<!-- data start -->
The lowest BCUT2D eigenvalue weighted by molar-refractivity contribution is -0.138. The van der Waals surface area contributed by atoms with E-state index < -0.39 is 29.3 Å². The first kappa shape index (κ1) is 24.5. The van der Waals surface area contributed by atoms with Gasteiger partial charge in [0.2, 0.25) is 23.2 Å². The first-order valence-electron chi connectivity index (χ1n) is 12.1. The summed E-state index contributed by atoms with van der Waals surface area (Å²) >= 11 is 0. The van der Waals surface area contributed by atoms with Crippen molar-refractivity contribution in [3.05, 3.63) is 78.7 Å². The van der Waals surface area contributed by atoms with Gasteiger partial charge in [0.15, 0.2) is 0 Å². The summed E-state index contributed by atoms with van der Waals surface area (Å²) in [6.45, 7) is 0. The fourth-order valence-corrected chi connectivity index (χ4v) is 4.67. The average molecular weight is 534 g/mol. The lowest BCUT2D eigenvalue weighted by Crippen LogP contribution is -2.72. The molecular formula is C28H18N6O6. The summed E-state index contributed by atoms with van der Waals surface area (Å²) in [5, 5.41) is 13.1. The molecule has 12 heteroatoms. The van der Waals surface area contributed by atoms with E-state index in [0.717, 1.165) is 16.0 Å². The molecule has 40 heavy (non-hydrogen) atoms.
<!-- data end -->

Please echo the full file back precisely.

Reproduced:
The lowest BCUT2D eigenvalue weighted by molar-refractivity contribution is -0.138. The van der Waals surface area contributed by atoms with E-state index < -0.39 is 29.3 Å². The first kappa shape index (κ1) is 24.5. The van der Waals surface area contributed by atoms with Gasteiger partial charge in [0.2, 0.25) is 23.2 Å². The first-order valence-electron chi connectivity index (χ1n) is 12.1. The summed E-state index contributed by atoms with van der Waals surface area (Å²) >= 11 is 0. The van der Waals surface area contributed by atoms with Crippen molar-refractivity contribution in [3.05, 3.63) is 78.7 Å². The van der Waals surface area contributed by atoms with Gasteiger partial charge in [0.15, 0.2) is 0 Å². The summed E-state index contributed by atoms with van der Waals surface area (Å²) in [6.45, 7) is 0. The fourth-order valence-corrected chi connectivity index (χ4v) is 4.67. The average molecular weight is 534 g/mol. The lowest BCUT2D eigenvalue weighted by Crippen LogP contribution is -2.72. The molecular formula is C28H18N6O6. The summed E-state index contributed by atoms with van der Waals surface area (Å²) in [5, 5.41) is 13.1. The molecule has 12 heteroatoms. The van der Waals surface area contributed by atoms with E-state index in [0.717, 1.165) is 16.0 Å². The molecule has 40 heavy (non-hydrogen) atoms.